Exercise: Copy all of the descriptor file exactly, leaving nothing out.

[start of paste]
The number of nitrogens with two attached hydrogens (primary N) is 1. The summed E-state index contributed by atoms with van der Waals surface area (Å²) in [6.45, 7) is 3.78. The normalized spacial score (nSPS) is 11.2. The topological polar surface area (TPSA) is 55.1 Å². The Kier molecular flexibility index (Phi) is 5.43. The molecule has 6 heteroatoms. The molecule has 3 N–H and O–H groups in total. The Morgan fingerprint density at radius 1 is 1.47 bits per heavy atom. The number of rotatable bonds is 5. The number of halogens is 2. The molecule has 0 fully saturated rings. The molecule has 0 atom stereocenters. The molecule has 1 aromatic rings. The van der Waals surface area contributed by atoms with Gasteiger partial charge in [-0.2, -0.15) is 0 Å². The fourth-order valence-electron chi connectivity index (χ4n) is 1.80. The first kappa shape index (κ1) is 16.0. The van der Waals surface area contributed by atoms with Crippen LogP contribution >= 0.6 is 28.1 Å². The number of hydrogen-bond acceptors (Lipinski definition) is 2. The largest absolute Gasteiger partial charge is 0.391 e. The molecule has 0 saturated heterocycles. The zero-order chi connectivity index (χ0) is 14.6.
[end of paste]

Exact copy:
The number of nitrogens with two attached hydrogens (primary N) is 1. The summed E-state index contributed by atoms with van der Waals surface area (Å²) in [6.45, 7) is 3.78. The normalized spacial score (nSPS) is 11.2. The topological polar surface area (TPSA) is 55.1 Å². The Kier molecular flexibility index (Phi) is 5.43. The molecule has 6 heteroatoms. The molecule has 3 N–H and O–H groups in total. The Morgan fingerprint density at radius 1 is 1.47 bits per heavy atom. The number of rotatable bonds is 5. The number of halogens is 2. The molecule has 0 fully saturated rings. The molecule has 0 atom stereocenters. The molecule has 1 aromatic rings. The van der Waals surface area contributed by atoms with Gasteiger partial charge in [-0.2, -0.15) is 0 Å². The fourth-order valence-electron chi connectivity index (χ4n) is 1.80. The first kappa shape index (κ1) is 16.0. The van der Waals surface area contributed by atoms with Crippen LogP contribution >= 0.6 is 28.1 Å². The number of hydrogen-bond acceptors (Lipinski definition) is 2. The largest absolute Gasteiger partial charge is 0.391 e. The molecule has 0 saturated heterocycles. The zero-order chi connectivity index (χ0) is 14.6.